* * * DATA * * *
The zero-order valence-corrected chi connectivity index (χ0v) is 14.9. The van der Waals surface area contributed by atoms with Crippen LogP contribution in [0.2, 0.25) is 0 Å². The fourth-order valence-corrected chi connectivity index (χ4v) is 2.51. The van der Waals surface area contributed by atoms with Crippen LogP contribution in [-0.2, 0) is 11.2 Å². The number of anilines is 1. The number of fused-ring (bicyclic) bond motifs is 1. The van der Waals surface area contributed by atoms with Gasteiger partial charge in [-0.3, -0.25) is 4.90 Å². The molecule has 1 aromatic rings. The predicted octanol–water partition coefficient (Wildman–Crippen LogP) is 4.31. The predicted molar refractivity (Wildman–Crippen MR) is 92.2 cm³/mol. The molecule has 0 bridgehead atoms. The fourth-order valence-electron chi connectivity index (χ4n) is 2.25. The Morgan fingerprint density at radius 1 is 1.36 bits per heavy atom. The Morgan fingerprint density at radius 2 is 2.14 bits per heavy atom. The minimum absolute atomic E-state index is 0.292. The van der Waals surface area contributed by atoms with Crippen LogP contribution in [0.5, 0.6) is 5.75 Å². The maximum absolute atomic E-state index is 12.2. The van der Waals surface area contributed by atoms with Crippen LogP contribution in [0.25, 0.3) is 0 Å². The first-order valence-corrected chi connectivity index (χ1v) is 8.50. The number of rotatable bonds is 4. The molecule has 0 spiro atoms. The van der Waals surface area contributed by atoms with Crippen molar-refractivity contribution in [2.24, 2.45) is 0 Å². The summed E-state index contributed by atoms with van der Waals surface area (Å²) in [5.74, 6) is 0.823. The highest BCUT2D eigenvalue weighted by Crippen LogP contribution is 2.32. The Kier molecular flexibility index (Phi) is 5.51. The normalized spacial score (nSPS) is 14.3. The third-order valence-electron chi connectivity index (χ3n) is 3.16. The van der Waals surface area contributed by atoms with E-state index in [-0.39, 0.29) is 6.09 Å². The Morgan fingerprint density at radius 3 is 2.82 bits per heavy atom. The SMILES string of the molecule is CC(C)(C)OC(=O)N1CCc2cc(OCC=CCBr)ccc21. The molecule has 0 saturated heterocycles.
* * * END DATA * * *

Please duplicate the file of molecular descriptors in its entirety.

The zero-order valence-corrected chi connectivity index (χ0v) is 14.9. The van der Waals surface area contributed by atoms with Crippen LogP contribution in [0.2, 0.25) is 0 Å². The fourth-order valence-corrected chi connectivity index (χ4v) is 2.51. The van der Waals surface area contributed by atoms with Crippen LogP contribution in [-0.2, 0) is 11.2 Å². The number of anilines is 1. The number of fused-ring (bicyclic) bond motifs is 1. The van der Waals surface area contributed by atoms with Gasteiger partial charge in [-0.3, -0.25) is 4.90 Å². The molecule has 1 aromatic rings. The predicted octanol–water partition coefficient (Wildman–Crippen LogP) is 4.31. The predicted molar refractivity (Wildman–Crippen MR) is 92.2 cm³/mol. The molecule has 0 bridgehead atoms. The fourth-order valence-electron chi connectivity index (χ4n) is 2.25. The Morgan fingerprint density at radius 1 is 1.36 bits per heavy atom. The Morgan fingerprint density at radius 2 is 2.14 bits per heavy atom. The minimum absolute atomic E-state index is 0.292. The van der Waals surface area contributed by atoms with Crippen LogP contribution in [0.5, 0.6) is 5.75 Å². The maximum absolute atomic E-state index is 12.2. The van der Waals surface area contributed by atoms with Crippen LogP contribution in [0.25, 0.3) is 0 Å². The first-order valence-corrected chi connectivity index (χ1v) is 8.50. The number of rotatable bonds is 4. The molecule has 0 spiro atoms. The van der Waals surface area contributed by atoms with Crippen molar-refractivity contribution in [2.24, 2.45) is 0 Å². The summed E-state index contributed by atoms with van der Waals surface area (Å²) in [5.74, 6) is 0.823. The highest BCUT2D eigenvalue weighted by Crippen LogP contribution is 2.32. The Kier molecular flexibility index (Phi) is 5.51. The normalized spacial score (nSPS) is 14.3. The third-order valence-electron chi connectivity index (χ3n) is 3.16. The van der Waals surface area contributed by atoms with E-state index in [-0.39, 0.29) is 6.09 Å². The Morgan fingerprint density at radius 3 is 2.82 bits per heavy atom. The SMILES string of the molecule is CC(C)(C)OC(=O)N1CCc2cc(OCC=CCBr)ccc21. The molecule has 0 saturated heterocycles.